California repeatedly warned about spiking gas prices, fragile supply. But fixes never came. As of a month ago, prices were higher than ever, and now they’re running higher still.
“What’s the point? Our infrastructure has always broken, so that’s it. Once they have a few more storms and nothing can get fixed, then the whole thing is going to collapse,” said David Beeler, a California State senator.
California’s recent earthquakes and wildfires, as well as an economic slowdown in the nation’s second largest economy, have fueled the debate among policymakers about how to control the price of gasoline.
California’s oil-powered vehicles are a major part of the country’s overall gasoline usage, and they account for about 60 percent of the state’s overall transportation needs. The California Energy Commission predicts gas prices of under $2 per gallon this summer, but that’s a big if. There’s little reason to expect an oil spike in the near term, since analysts predict that prices will rise next year, and then another year after that.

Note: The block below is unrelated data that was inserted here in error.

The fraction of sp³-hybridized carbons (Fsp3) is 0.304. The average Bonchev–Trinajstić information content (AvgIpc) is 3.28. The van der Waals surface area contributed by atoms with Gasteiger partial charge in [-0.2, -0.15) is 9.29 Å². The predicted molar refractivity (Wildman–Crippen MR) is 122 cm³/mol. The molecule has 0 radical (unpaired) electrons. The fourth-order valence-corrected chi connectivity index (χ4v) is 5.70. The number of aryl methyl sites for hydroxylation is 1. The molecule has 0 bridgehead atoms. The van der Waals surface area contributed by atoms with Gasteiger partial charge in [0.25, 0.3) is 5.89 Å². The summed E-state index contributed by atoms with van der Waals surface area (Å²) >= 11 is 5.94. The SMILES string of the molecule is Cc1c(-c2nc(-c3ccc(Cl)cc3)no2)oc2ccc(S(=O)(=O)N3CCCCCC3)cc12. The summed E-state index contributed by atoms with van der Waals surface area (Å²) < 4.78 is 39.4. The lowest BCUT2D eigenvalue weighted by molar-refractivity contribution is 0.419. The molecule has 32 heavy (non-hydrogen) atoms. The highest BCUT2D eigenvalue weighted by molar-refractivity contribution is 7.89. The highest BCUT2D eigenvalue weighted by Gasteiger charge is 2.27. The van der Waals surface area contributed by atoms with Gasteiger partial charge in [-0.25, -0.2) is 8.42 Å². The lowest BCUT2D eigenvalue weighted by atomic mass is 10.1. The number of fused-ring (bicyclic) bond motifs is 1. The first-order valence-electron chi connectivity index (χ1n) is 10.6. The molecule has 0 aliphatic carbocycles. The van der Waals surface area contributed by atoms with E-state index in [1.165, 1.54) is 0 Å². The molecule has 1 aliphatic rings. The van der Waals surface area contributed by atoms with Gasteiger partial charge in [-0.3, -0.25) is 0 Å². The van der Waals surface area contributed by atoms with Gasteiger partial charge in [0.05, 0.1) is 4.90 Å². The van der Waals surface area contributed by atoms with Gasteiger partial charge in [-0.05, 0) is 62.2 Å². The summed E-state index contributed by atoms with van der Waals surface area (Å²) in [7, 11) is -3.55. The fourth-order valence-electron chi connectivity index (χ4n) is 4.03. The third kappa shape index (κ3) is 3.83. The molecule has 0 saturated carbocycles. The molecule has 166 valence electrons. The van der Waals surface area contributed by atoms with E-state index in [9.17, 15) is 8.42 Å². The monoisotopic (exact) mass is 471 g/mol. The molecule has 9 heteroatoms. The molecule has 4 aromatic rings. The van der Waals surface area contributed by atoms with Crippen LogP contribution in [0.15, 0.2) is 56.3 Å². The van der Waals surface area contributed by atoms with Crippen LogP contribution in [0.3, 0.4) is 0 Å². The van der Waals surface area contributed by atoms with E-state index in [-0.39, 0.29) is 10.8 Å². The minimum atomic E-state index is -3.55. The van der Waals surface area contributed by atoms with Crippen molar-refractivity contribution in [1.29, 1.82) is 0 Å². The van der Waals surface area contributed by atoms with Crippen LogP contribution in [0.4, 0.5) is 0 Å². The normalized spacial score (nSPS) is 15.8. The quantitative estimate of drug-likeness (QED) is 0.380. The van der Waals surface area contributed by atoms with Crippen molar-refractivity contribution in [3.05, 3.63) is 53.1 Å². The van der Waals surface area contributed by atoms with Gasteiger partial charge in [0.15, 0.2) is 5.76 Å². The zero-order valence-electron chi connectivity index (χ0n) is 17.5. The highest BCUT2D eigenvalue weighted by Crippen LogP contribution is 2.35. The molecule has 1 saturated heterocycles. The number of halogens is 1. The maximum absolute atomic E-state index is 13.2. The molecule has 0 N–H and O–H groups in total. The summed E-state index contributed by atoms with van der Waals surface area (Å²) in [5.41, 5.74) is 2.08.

Even the state’s elected officials are divided on whether or not to address the issue of gas. On the one hand, they note that California drivers are paying higher prices than drivers in other states, which means the state is paying a disproportionate amount of the nation’s oil bill. “We are the epicenter of the country’s oil supply. We have to take some action, we can’t sit back and let this keep escalating,” said the governor, who favors a statewide gas tax, which also has been supported by the Republicans in his own party.
On the other hand, they point out that gasoline prices are running as high as they have been in any year since President Obama took office in 2009.
“There’s nothing the president can do about that. He can